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Discussion Starter · #29 ·
The reason I ask is because it’s super important that they’re able to recognize MV equipment. Don’t want them putting a fluke on a live 4160v fuse thinking it’s 480V. It has happened and the results are catastrophic.
Great point. I’ll add that to the list for sure.


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Discussion Starter · #30 ·
I have taught a few guys from scratch and to be honest if they do not have most of the basics down in the first 3 to 4 months then your wasting your time.

I set up a bench with a bunch of parts and every day we repeat the same crap "what is it,)
That all seems like really good advice. I was actually afraid to throw too much at em at once thinking they needed to build on a solid foundation. Honestly there’s a bit of jealousy there too as I hand a standard apprenticeship and spent my first years digging and manhandling 500mcm. Guess I need to loose that attitude.

I love your idea of daily show and tell with the higher tech stuff and seeing what they can understand after a few months. I’ll start doing that. Thanks.


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Discussion Starter · #31 ·
You may want to check some power-engineering material, pick out the electrical topics, and see how it applies to your site. Hiring practices could make a big difference too. Get guys with some skills already. This can mean the ones that took the long-format pre-apprenticeship training, or maybe just higher-term apprentices. Or look for a way to circulate your greenhorns out to an affiliate contractor for some experience.
That’s a great idea. I’ll start looking at other training systems. I’ve no control over who gets into the shop unless it’s a hire from outside the company, then I get to sit in on the interview and have some input. And it’s a small touristy town anyway, slim pickens for candidates. 90% of the electricians that have ever been in the shop were house trained.


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House trained is nice,,, But..
The last man we lost here on site was training the new guy. Sadly he was in a bucket and cut a “Deenergized” 4160 line. He was probably dead before he hit the bottom of the bucket. But the trainee couldn’t do anything from the ground, he couldn’t even lower the bucket. It took about 30 minutes to get him down.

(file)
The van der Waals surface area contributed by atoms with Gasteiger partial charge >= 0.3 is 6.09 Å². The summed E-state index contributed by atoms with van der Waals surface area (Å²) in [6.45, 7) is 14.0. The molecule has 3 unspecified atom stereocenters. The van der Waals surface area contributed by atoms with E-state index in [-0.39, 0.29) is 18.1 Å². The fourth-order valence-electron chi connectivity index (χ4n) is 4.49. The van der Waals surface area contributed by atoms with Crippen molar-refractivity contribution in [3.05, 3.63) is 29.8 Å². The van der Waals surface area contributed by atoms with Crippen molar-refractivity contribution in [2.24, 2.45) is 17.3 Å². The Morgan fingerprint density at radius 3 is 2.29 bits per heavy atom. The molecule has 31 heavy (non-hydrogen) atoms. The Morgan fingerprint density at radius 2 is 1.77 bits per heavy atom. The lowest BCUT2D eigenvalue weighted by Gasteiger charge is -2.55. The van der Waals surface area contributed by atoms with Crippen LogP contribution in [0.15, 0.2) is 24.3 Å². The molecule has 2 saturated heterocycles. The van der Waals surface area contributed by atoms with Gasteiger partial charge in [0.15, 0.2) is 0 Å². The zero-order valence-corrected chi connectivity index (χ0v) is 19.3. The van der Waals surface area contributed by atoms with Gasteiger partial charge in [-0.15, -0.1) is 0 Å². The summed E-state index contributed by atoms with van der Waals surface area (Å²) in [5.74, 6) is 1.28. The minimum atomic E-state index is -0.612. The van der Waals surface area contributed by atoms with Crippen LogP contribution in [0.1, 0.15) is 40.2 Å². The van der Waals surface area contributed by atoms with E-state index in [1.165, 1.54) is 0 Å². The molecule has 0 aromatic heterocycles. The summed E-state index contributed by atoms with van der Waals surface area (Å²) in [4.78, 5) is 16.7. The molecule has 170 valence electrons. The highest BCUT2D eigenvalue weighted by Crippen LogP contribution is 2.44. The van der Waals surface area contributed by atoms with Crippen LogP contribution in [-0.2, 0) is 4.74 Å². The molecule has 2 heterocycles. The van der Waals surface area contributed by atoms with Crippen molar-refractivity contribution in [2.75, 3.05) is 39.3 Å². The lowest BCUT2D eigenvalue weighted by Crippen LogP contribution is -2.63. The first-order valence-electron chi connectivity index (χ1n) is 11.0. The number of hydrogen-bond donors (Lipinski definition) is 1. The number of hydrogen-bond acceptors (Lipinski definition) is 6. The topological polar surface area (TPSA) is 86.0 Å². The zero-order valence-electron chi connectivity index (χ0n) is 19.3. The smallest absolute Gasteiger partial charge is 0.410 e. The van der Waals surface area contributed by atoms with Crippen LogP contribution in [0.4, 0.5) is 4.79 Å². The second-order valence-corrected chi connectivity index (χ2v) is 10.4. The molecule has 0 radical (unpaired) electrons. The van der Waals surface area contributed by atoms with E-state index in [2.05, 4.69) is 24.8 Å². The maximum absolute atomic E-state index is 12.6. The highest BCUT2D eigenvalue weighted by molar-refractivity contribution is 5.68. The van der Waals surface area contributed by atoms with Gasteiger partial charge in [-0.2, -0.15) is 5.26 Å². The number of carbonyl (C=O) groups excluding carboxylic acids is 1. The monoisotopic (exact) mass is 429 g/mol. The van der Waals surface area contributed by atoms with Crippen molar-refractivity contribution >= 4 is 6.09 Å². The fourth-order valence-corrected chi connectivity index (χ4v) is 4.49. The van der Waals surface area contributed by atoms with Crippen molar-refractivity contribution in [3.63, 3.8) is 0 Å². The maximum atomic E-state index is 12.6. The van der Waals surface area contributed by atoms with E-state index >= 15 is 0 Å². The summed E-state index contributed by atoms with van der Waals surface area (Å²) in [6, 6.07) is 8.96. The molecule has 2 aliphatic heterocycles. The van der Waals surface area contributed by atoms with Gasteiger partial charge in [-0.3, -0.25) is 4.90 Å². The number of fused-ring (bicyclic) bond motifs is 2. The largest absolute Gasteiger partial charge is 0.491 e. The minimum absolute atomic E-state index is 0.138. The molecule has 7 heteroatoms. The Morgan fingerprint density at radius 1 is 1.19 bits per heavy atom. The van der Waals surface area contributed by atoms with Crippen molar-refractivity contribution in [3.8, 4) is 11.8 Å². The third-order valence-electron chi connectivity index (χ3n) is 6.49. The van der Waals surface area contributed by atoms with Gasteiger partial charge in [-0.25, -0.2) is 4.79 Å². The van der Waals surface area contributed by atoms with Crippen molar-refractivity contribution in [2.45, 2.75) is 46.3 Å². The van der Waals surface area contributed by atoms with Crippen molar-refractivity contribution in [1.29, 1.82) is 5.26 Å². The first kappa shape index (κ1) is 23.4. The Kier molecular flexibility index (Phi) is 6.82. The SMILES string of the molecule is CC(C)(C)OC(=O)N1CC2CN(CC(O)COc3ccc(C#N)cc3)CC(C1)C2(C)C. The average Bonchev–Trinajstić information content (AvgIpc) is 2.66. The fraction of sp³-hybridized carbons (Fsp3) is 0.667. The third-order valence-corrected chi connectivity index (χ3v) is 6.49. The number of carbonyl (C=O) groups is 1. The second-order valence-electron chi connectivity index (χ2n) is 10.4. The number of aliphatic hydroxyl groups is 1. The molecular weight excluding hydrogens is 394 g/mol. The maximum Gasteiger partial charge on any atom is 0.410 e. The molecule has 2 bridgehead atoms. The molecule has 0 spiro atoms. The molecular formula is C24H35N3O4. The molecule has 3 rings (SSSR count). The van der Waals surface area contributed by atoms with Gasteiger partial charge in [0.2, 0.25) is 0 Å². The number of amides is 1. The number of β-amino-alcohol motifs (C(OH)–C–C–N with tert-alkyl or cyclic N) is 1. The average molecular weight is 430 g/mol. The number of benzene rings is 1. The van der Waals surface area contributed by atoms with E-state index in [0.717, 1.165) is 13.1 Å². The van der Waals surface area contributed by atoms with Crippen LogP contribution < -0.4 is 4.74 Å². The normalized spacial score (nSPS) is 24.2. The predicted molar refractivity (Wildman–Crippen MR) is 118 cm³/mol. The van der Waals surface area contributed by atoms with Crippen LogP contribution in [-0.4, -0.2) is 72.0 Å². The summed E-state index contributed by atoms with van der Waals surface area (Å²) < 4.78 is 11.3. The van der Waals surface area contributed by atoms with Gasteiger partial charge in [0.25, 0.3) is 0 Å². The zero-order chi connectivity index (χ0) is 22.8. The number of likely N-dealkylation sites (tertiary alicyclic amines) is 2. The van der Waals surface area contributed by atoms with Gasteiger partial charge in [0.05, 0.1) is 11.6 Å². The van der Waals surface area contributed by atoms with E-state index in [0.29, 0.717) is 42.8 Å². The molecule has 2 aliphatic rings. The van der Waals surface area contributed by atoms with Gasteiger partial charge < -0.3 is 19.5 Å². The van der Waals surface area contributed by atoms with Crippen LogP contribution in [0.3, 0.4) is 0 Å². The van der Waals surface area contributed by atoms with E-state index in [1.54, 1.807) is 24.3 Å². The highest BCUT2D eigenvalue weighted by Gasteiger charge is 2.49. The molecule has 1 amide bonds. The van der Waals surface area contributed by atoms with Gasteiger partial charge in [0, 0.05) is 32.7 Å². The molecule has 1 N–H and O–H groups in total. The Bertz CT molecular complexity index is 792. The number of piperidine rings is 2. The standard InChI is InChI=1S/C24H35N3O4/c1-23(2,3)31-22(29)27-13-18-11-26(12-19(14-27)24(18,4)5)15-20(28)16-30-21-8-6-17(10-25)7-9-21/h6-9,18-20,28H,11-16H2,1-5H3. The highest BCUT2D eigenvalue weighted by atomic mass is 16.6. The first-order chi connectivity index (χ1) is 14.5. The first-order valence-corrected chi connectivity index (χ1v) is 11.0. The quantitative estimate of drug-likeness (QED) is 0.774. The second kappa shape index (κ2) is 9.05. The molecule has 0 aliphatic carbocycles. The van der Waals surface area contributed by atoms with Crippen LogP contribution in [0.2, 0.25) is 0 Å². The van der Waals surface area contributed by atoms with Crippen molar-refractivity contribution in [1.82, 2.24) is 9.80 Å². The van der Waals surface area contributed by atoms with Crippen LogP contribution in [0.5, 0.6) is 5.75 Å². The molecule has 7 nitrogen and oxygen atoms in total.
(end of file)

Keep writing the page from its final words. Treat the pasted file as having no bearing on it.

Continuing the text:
I was across the street in a building and only saw the lights flicker for a moment. Didn’t know until I was going to the truck for parts as they were lifting him out.

in house training has its place, But....
 

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Discussion Starter · #33 ·
House trained is nice,,, But..
The last man we lost here on site was training the new guy. Sadly he was in a bucket and cut a “Deenergized” 4160 line.

in house training has its place, But....
That’s sad to hear. I’m sorry it happened and you all had to deal with it. I take the point of your story to heart. Thanks.


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Awesome! Today ima try to find a situation where I can send the trainee back to the shop to get the permatemp.


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Another joke (but somewhat true) along those lines is you can’t unplug a red extension cord because if you do the plant will trip.
 

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This seems strange. Take guys off the street and have them do electrical work without any training.
It's bad enough if you work in a plant that only hires Journeymen electricians that have no clue, but to just take a chance on untrained personnel to maintain electrical gear seems ridiculous.
There should be qualified people training the new guys. It's kind of a big investment for the company but it really needs to happen.
Start with safety training and keep that up even for the guys doing the training.
Keep a one on one ratio for trainee and Journeyman.
A qualified Journeyman Electrician should be able to determine if the trainee will cut the mustard.
I think it would be best to start out with basics rather than training them on controls.
If they are doing maintenance then the training would be different than construction work.
So if that's the case then teaching code would be less important because they would not be doing installations just trouble shooting and repairs.
4 years is a fair amount of time to learn the basics of our trade, but honestly the guys should be fully evaluated before they are cut loose to work on stuff solo.